Although this object is a special part of my life story, it is also intertwined with the immigrant story of another’s journey. I was about 9 years old when I attended my first summer at Camp Ramah in the Berkshires, and this was when I had first met an Israeli immigrant. I had barely even heard any stories of this magical land where my ancestors once walked and where my distant cousins live. I was enchanted by the toughness and the ruggedness of my counselor who was an Israeli officer, and loved hearing his fascinating descriptions of the country’s landscapes, people, food, and visions. It wasn’t until I was older, having far more exposure to the reality of conflict that I understood the implications of my counselor’s duties to Israel, and why he felt he eventually had to go back to serve. That summer when I celebrated my birthday, Adir, my counselor, left a surprise for me under my pillow; a small book of Tehilim which he told me was from Israel. The Hebrew reminds me of the toughness of the Israelis I had met and the beauty in their stories of their country. With this book, I felt I had a part of Israel and a part of Adir with me. It reminds me of my own family’s journey from Argentina and how they brought several Hebrew artifacts with them when my grandparents came to America. This book of Tehilim represents our immigrant stories of past and present; and despite our different origins, the common Hebrew thread that binds me and Adir reminds me of our similarities.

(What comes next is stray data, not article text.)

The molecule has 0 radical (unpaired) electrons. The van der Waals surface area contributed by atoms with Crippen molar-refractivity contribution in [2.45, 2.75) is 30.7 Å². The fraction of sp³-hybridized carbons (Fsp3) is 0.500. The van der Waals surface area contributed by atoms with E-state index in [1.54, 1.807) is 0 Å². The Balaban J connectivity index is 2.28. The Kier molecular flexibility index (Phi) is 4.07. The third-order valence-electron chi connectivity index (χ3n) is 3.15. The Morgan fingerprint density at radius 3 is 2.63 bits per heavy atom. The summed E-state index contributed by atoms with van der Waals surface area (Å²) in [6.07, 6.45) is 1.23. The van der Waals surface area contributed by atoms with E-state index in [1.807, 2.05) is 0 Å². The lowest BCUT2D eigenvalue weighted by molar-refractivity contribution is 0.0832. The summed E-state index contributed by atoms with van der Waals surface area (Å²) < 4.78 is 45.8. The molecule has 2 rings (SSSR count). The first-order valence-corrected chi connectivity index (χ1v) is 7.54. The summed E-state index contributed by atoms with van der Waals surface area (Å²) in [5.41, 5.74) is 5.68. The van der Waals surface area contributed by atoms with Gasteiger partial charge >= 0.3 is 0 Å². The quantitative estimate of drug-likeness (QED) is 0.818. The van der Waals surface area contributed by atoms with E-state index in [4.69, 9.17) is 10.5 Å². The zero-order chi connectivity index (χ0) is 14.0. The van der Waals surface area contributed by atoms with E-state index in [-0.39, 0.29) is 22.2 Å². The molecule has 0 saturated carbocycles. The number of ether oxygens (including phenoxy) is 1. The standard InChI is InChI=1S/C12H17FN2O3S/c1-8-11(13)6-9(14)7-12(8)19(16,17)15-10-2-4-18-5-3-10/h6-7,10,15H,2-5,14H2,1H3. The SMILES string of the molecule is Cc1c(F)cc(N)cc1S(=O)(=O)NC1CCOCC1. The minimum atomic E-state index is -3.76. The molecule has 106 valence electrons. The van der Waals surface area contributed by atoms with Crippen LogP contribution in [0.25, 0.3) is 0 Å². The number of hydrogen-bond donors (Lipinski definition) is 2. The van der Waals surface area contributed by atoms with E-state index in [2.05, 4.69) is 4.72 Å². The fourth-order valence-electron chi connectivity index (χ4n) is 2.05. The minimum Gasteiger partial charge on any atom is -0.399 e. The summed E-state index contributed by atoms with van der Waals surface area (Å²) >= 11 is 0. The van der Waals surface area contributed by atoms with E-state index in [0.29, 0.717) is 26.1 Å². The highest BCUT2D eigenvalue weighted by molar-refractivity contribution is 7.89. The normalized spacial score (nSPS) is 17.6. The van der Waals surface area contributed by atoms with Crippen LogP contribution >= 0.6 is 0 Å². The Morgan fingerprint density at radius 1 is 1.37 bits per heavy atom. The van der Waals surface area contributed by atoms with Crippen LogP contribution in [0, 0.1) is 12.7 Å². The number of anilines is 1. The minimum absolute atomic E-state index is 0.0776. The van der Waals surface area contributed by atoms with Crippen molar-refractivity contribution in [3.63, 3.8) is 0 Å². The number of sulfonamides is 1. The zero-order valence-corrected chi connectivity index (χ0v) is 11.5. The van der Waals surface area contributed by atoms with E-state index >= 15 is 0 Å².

– Justin Fiszer